The Pistons' trade of guard Will Bynum to the Boston Celtics for center Joel Anthony on Friday — the first trade of the Stan Van Gundy era — was a case of dealing surplus for need.
Bynum was the longest-tenured Piston, having been with the team since the 2008-09 season, but was caught in a numbers game with guards Brandon Jennings and D.J. Augustin presumably ahead of him on the depth chart.
Bynum averaged 8.7 points and 3.9 assists last season, in 18.8 minutes per game, but his playing time was bound to decline under new coach Van Gundy. His chemistry with Andre Drummond continued in Drummond's second season, as the two connected on numerous alley-oop dunks, but the Pistons' surplus of guards made Bynum expendable.
Bynum's style of play can seem a bit wild and out of control, and he was a dubious candidate to fit onto a stable roster.
He took a circuitous route to the NBA. After being undrafted, then cut by Golden State and Boston, he played overseas and in the D-League before making his way to the Pistons roster in 2008.
Bynum holds the team record for points in a quarter, with a 26-point outburst late in the 2008-09 season against Charlotte that helped a fading Pistons team creep into the postseason.
The trade would seem to indicate the Pistons are ready to go with second-round draft pick Spencer Dinwiddie, who has been recovering from a torn left ACL suffered in January. Dinwiddie went through a full practice recently and appears to be closer to playing in a game, possibly as soon as the final preseason game next Thursday.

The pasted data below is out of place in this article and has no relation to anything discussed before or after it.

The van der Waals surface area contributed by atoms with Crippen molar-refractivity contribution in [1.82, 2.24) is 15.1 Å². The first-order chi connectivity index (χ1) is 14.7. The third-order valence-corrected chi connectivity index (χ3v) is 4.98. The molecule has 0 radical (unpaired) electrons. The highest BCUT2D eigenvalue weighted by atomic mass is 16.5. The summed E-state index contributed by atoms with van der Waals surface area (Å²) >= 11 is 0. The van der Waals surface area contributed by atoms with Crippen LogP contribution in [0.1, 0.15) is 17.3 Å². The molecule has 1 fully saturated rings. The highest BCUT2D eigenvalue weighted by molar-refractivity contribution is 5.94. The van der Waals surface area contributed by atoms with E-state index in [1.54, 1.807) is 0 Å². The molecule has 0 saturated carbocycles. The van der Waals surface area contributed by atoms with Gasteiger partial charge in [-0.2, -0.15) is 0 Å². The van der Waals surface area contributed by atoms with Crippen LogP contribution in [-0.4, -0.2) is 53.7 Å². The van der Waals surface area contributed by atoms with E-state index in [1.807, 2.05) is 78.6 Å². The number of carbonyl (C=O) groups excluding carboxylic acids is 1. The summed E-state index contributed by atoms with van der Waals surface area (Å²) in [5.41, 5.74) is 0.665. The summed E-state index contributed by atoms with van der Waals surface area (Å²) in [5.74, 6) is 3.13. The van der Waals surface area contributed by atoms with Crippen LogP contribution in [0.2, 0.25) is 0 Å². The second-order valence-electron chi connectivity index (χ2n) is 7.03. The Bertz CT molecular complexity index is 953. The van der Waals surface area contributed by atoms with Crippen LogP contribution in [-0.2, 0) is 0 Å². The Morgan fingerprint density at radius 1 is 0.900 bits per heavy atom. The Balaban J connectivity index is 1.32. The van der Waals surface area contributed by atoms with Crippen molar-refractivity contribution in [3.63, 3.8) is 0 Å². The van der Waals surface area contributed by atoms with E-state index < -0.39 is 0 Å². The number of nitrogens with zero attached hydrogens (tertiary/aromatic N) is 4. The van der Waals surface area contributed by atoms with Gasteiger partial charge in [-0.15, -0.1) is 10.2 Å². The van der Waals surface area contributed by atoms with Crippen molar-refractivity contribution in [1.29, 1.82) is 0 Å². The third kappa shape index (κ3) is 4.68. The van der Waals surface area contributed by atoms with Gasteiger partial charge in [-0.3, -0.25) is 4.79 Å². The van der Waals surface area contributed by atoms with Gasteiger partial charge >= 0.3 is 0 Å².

Van Gundy sees 6-foot-6 Dinwiddie as primarily a point guard, leaving 6-foot Bynum at a disadvantage competing for minutes with 6-foot Jennings and Augustin.
Bynum's contract will expire after the season.
Anthony will give the Pistons frontcourt depth. Center Aaron Gray missed training camp because of a cardiac episode, and the trade indicates the Pistons don't expect him to contribute any time soon.
Anthony, at 6-foot-9, is an undersized, defensive-minded center who spent five years in Miami before being traded to Boston last season. His $3.8 million contract also expires after the season, and although the Pistons have 16 guaranteed contracts, they plan on keeping him.
With only Greg Monroe and Drummond as healthy centers, and the increasing likelihood they would have four healthy point guards come opening night, the Pistons saw the trade as the right move.
The Pistons might not be done dealing.
They are still one guaranteed contract over the roster limit, and must make some decisions before their opening night roster can be set.
Second-year forward Tony Mitchell and Italian sharpshooter Luigi Datome look to be on the roster bubble, and the Pistons have plenty of cap room, since they didn't fill that space with a long-term contract for Monroe this summer.
Bynum's best season was in 2009-10, when he averaged 10 points and 4.5 assists, providing energy and a burst of scoring to a Pistons team that often lacked both during his time here. Bynum's long road to the NBA made him respected in the locker room, and his voice was often one of reason when things turned chaotic.